Letters to the Editor

Trump and civil war: Letters to the editor, Oct. 27, 2019

President Donald Trump arrives to speak to the 2019 Second Step Presidential Justice Forum at Benedict College, Friday, Oct. 25, 2019, in Columbia, S.C.
President Donald Trump arrives to speak to the 2019 Second Step Presidential Justice Forum at Benedict College, Friday, Oct. 25, 2019, in Columbia, S.C. AP

Don’t buy the civil war threat

Trump has inferred from a Texas evangelist that a civil war would break out if he were impeached. He tweeted the thought in an unthoughtful way. Does this mean people will kill others for their viewpoints? Will neighbors, relatives, and friends fight each other because of different philosophies?

There is no doubt that we have become a fractured nation due to many factors. Our president has a dubious background and his character is lacking. To repeat and condone the thought that this country would implode because of him is nothing short of unpatriotic. Our democracy has always been more than one man.

We are still a republic where we elect representatives to speak for us and keep the integrity of the Constitution intact. The threat of a civil war is antithetical to a republic that thus far has lasted since 1776.

Shame on our president and those in the starting blocks of a civil war.

Tom Peratt, Clovis

Will Valley turn into a desert?

An early explorer of Central California described it as a vast, uninhabitable desert. It became an agricultural empire through the use of California’s most valuable resource, water. Mark Arax’s book “The Dreamt Land” documents the history of the use, abuse, and misuse of that liquid gold through irrigation of thousands of acres of land.

Much of that land that was marginal, at best, and probably would never have been productive had it not been for the dams and irrigation projects funded primarily by taxpayers, the captured water, in turn, sold by the acre-foot at very low prices which, with copious amounts of fertilizers, allowed huge corporate farms to build agricultural empires. Add to that the pumping of the underground water supply which was basically “free” water to those with the wells.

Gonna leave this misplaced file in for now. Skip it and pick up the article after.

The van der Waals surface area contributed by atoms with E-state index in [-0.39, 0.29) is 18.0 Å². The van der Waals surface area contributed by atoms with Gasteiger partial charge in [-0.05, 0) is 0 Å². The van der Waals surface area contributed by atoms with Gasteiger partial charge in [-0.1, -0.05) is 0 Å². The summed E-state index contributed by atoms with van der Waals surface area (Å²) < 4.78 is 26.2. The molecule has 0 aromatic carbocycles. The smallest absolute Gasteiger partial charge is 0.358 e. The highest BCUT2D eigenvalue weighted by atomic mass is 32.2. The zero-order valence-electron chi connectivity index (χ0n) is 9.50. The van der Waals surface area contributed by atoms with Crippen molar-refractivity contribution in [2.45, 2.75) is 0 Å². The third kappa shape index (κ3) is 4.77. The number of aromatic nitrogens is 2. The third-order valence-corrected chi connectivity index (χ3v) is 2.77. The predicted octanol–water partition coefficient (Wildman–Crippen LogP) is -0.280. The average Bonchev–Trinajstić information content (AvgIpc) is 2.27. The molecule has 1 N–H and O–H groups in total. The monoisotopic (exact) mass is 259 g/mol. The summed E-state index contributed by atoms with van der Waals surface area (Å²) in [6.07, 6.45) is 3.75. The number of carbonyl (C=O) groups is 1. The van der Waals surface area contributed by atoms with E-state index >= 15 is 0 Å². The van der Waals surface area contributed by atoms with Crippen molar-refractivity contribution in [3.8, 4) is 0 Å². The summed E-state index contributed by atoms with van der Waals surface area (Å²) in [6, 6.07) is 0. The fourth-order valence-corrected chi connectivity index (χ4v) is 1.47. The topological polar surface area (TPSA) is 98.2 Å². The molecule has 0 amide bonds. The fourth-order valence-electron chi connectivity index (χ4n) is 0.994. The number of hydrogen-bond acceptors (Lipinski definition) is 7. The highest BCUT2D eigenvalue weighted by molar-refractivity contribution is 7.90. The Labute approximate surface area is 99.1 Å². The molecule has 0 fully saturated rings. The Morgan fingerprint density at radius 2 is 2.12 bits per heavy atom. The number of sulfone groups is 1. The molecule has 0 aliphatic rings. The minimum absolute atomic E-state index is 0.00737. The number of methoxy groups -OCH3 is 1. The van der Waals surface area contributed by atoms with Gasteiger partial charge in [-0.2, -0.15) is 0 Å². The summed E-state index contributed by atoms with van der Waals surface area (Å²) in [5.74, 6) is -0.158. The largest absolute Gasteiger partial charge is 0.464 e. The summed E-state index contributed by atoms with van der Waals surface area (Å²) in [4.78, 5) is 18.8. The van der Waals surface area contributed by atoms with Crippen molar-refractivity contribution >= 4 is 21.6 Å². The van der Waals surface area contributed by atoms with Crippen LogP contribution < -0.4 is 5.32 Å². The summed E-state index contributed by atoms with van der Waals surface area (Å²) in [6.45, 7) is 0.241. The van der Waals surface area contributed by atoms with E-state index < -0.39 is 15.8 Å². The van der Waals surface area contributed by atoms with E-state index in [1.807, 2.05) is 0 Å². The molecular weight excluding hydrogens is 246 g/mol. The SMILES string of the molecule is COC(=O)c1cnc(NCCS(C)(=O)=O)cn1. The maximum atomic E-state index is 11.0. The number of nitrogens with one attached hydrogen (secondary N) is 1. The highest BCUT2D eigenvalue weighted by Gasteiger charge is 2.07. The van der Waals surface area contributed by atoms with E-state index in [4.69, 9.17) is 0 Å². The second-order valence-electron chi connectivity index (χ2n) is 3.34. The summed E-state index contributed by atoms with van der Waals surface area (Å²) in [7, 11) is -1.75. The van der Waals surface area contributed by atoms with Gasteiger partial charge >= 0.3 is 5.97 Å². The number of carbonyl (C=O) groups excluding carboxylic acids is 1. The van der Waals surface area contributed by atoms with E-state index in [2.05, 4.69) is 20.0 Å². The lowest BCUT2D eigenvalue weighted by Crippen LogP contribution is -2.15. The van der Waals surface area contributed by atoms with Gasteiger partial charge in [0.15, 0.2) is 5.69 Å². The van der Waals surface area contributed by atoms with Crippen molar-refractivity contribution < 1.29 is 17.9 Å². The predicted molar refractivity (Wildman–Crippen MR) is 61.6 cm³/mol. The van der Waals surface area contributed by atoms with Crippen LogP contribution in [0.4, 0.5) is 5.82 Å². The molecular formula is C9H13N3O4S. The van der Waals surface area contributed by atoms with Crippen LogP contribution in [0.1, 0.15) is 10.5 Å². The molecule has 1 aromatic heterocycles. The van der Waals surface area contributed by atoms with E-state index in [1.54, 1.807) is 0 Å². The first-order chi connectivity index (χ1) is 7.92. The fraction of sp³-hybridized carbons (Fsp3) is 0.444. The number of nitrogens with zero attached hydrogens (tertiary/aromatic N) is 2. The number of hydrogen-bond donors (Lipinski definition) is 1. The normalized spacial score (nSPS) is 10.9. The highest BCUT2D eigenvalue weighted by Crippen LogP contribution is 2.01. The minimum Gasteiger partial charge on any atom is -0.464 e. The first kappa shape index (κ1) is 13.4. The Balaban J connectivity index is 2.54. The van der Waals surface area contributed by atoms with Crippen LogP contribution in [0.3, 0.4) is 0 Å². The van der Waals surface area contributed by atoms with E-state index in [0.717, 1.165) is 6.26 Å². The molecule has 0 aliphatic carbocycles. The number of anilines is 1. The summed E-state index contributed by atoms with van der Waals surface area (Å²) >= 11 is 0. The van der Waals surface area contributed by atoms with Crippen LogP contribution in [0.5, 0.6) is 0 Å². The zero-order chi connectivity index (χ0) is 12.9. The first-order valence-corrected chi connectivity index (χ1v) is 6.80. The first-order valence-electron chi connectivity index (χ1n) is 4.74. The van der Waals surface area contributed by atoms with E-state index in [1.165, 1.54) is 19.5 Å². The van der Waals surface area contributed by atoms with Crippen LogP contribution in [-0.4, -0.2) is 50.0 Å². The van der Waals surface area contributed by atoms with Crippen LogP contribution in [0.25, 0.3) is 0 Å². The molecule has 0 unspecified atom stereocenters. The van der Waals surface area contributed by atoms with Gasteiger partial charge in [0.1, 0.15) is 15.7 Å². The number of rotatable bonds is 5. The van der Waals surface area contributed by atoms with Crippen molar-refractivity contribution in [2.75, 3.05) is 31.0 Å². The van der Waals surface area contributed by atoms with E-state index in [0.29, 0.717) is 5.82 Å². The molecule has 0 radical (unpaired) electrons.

The Valley is still essentially a desert. And California is a drought-prone state. And, as documented by “The Dreamt Land,” the region has come to a tipping point where much of it will return to a desert state with, as a recent Bee story noted, a plethora of solar projects replacing farmed lands.

Water is necessary to all life. And, there isn’t enough water in California to sustain all the demands placed upon the resources we have. The region will have a tremendous loss of economic income, for both agriculture and for those who depend on it for employment, over the next few years.

In the coming decades much of the Central Valley will likely revert to being a desert, perhaps inhabitable.

Larry A. Smith, Fresno

Rich people and climate change

I’m tired of seeing campaigns featuring rich celebrities telling me what I can do to stop the climate crisis. A 2015 Oxfam study found that the richest 10% are responsible for half of total lifestyle-consumption emissions. The poorest are only responsible for 10%. Do they realize that the wealthy produce more carbon pollution than the working class? A lavish lifestyle practically ensures a larger carbon footprint.

Yes, everyone has some responsibility for the current state of our planet. After all, we’re all consumers. But the burden of delaying the effects of climate change doesn’t fall solely on the shoulders of the working class, even though I feel like we're constantly being told it does. Climate change weighs on my mind. Sometimes I feel like we can only do so much.

But, rich people, please think about what you can be doing to help the planet, instead of telling us what we need to do. Perhaps you guys can do things like ride a bike or use public transportation. And If you’re really rich, maybe don’t use that private plane? Just a thought.

Janet Vasquez, Fresno

Why OK for homeless to camp?

Exactly when did it become OK to camp on and in public areas without resistance from our city and state officials, resulting in filthy streets, parks etc. throughout the state with no real resistance by public officials other than talk and elaborate plans, but no action.

Maybe our officials should take note of our National Park System. Try to camp in a undesignated area and you will end up in a federal court with a fine and escorted out of the park. They believe the law is the law and act accordingly.

Why are we afraid to do the same to those that flaunt our laws daily?

David Anderson, Clovis